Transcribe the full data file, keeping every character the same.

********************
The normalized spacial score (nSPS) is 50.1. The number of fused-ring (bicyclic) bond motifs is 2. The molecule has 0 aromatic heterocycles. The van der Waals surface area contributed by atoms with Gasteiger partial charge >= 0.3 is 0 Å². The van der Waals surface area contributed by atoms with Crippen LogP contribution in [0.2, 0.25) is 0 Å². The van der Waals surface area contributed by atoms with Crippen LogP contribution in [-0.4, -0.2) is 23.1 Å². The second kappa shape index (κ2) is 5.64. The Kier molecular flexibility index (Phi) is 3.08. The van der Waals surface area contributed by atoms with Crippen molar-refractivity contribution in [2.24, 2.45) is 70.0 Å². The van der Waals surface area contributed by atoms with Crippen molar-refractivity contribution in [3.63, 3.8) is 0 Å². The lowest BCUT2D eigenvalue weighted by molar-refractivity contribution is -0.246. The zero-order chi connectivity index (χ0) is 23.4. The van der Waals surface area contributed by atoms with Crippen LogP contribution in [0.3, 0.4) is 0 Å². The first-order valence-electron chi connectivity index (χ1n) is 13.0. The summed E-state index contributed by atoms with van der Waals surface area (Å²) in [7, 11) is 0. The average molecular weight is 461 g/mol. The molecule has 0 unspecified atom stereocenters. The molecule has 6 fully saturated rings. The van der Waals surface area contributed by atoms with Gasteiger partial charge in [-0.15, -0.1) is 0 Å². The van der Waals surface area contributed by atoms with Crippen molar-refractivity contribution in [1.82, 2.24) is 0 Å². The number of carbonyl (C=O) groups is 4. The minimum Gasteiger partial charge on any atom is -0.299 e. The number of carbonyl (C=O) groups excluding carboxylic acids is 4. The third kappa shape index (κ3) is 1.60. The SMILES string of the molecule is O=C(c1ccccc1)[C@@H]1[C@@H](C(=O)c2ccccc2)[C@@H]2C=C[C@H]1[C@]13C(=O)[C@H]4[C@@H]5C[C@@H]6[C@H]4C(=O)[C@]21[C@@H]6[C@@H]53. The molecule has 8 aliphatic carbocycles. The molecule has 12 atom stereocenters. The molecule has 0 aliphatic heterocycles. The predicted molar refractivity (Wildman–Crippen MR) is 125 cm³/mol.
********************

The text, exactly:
The normalized spacial score (nSPS) is 50.1. The number of fused-ring (bicyclic) bond motifs is 2. The molecule has 0 aromatic heterocycles. The van der Waals surface area contributed by atoms with Gasteiger partial charge >= 0.3 is 0 Å². The van der Waals surface area contributed by atoms with Crippen LogP contribution in [0.2, 0.25) is 0 Å². The van der Waals surface area contributed by atoms with Crippen LogP contribution in [-0.4, -0.2) is 23.1 Å². The second kappa shape index (κ2) is 5.64. The Kier molecular flexibility index (Phi) is 3.08. The van der Waals surface area contributed by atoms with Crippen molar-refractivity contribution in [2.24, 2.45) is 70.0 Å². The van der Waals surface area contributed by atoms with Crippen molar-refractivity contribution in [3.63, 3.8) is 0 Å². The lowest BCUT2D eigenvalue weighted by molar-refractivity contribution is -0.246. The zero-order chi connectivity index (χ0) is 23.4. The van der Waals surface area contributed by atoms with Crippen LogP contribution in [0.3, 0.4) is 0 Å². The first-order valence-electron chi connectivity index (χ1n) is 13.0. The summed E-state index contributed by atoms with van der Waals surface area (Å²) in [7, 11) is 0. The average molecular weight is 461 g/mol. The molecule has 0 unspecified atom stereocenters. The molecule has 6 fully saturated rings. The van der Waals surface area contributed by atoms with Gasteiger partial charge in [-0.15, -0.1) is 0 Å². The van der Waals surface area contributed by atoms with Crippen molar-refractivity contribution in [1.82, 2.24) is 0 Å². The number of carbonyl (C=O) groups is 4. The minimum Gasteiger partial charge on any atom is -0.299 e. The number of carbonyl (C=O) groups excluding carboxylic acids is 4. The third kappa shape index (κ3) is 1.60. The SMILES string of the molecule is O=C(c1ccccc1)[C@@H]1[C@@H](C(=O)c2ccccc2)[C@@H]2C=C[C@H]1[C@]13C(=O)[C@H]4[C@@H]5C[C@@H]6[C@H]4C(=O)[C@]21[C@@H]6[C@@H]53. The molecule has 8 aliphatic carbocycles. The molecule has 12 atom stereocenters. The molecule has 0 aliphatic heterocycles. The predicted molar refractivity (Wildman–Crippen MR) is 125 cm³/mol.